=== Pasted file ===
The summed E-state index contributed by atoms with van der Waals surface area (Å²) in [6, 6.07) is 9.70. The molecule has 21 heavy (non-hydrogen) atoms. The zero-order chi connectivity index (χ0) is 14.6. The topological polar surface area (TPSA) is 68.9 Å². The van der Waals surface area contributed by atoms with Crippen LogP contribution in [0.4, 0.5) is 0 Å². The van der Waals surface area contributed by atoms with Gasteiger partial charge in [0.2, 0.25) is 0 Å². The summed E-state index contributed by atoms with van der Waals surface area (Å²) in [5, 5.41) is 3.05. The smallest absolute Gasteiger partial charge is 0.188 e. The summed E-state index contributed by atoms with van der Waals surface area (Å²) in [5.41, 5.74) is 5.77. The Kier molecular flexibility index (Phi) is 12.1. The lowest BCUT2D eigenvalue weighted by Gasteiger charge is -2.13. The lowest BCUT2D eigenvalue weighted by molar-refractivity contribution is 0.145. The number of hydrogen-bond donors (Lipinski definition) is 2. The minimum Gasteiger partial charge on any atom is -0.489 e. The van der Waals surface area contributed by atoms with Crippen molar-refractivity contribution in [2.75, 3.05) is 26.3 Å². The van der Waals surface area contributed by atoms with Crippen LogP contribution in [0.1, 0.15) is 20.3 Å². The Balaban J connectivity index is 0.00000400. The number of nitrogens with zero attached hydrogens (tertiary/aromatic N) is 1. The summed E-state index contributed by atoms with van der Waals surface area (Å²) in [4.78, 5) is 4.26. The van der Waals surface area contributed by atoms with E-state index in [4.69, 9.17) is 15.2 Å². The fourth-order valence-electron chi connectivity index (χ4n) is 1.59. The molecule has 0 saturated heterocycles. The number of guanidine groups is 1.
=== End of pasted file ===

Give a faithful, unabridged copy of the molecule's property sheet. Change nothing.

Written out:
The summed E-state index contributed by atoms with van der Waals surface area (Å²) in [6, 6.07) is 9.70. The molecule has 21 heavy (non-hydrogen) atoms. The zero-order chi connectivity index (χ0) is 14.6. The topological polar surface area (TPSA) is 68.9 Å². The van der Waals surface area contributed by atoms with Crippen LogP contribution in [0.4, 0.5) is 0 Å². The van der Waals surface area contributed by atoms with Gasteiger partial charge in [0.2, 0.25) is 0 Å². The summed E-state index contributed by atoms with van der Waals surface area (Å²) in [5, 5.41) is 3.05. The smallest absolute Gasteiger partial charge is 0.188 e. The summed E-state index contributed by atoms with van der Waals surface area (Å²) in [5.41, 5.74) is 5.77. The Kier molecular flexibility index (Phi) is 12.1. The lowest BCUT2D eigenvalue weighted by Gasteiger charge is -2.13. The lowest BCUT2D eigenvalue weighted by molar-refractivity contribution is 0.145. The number of hydrogen-bond donors (Lipinski definition) is 2. The minimum Gasteiger partial charge on any atom is -0.489 e. The van der Waals surface area contributed by atoms with Crippen molar-refractivity contribution in [2.75, 3.05) is 26.3 Å². The van der Waals surface area contributed by atoms with Crippen LogP contribution in [0.1, 0.15) is 20.3 Å². The Balaban J connectivity index is 0.00000400. The number of nitrogens with zero attached hydrogens (tertiary/aromatic N) is 1. The summed E-state index contributed by atoms with van der Waals surface area (Å²) in [4.78, 5) is 4.26. The van der Waals surface area contributed by atoms with E-state index in [4.69, 9.17) is 15.2 Å². The fourth-order valence-electron chi connectivity index (χ4n) is 1.59. The molecule has 0 saturated heterocycles. The number of guanidine groups is 1.